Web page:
Cloud-based repository hosting service GitHub said it took the step of replacing its RSA SSH host key used to secure Git operations “out of an abundance of caution” after it was briefly exposed in a public repository.
The activity, which was carried out at 05:00 UTC on March 24, 2023, is said to have been undertaken as a measure to prevent any bad actor from impersonating the service or eavesdropping on users’ operations over SSH.
“This key does not grant access to GitHub’s infrastructure or customer data,” Mike Hanley, chief security officer and SVP of engineering at GitHub, said in a post. “This change only impacts Git operations over SSH using RSA.”
The move does not impact Web traffic to GitHub.com and Git operations performed via HTTPS. No change is required for ECDSA or Ed25519 users.
The Microsoft-owned company said there is no evidence that the exposed SSH private key was exploited by adversaries.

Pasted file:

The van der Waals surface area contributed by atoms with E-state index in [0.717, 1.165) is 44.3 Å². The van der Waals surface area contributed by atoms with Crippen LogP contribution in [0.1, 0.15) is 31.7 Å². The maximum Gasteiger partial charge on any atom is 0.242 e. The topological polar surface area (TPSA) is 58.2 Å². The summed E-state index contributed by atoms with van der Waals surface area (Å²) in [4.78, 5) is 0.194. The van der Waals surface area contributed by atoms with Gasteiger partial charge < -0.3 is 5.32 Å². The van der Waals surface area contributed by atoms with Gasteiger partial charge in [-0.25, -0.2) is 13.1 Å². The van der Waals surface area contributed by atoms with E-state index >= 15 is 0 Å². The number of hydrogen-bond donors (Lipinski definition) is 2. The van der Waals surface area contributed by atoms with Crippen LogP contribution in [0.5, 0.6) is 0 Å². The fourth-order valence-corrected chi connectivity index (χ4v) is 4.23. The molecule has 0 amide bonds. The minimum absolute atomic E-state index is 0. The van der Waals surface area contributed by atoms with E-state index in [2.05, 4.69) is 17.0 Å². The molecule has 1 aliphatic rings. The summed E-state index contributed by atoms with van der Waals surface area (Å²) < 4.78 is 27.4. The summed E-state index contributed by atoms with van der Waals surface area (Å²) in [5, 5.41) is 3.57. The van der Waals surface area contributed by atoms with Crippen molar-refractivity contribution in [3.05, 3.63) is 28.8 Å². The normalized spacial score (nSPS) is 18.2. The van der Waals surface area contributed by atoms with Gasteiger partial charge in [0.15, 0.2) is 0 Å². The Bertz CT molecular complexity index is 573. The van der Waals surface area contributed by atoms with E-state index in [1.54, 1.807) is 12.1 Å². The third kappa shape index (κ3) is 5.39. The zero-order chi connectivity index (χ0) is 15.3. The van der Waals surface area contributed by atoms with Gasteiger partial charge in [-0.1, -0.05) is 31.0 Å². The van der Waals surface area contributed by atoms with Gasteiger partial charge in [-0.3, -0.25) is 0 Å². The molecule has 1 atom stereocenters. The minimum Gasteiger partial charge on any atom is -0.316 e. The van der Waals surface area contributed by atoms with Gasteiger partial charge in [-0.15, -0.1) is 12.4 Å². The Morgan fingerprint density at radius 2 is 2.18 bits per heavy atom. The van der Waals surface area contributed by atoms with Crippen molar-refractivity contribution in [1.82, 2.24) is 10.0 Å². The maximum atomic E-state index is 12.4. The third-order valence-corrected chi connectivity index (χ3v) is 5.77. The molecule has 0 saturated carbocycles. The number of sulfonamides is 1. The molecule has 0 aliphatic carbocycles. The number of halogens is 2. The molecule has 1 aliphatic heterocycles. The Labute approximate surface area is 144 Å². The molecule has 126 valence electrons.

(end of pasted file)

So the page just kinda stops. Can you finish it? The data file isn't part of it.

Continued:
It further emphasized that the “issue was not the result of a compromise of any GitHub systems or customer information.” It blamed it on an “inadvertent publishing of private information.”
It also noted GitHub Actions users may see failed workflow runs if they are using actions/checkout with the ssh-key option, adding it’s in the process of updating the action across all tags.
Discover the Hidden Dangers of Third-Party SaaS Apps
Are you aware of the risks associated with third-party app access to your company’s SaaS apps? Join our webinar to learn about the types of permissions being granted and how to minimize risk.
The disclosure comes nearly two months after GitHub revealed that unknown threat actors managed to exfiltrate encrypted code signing certificates pertaining to some versions of GitHub Desktop for Mac and Atom apps.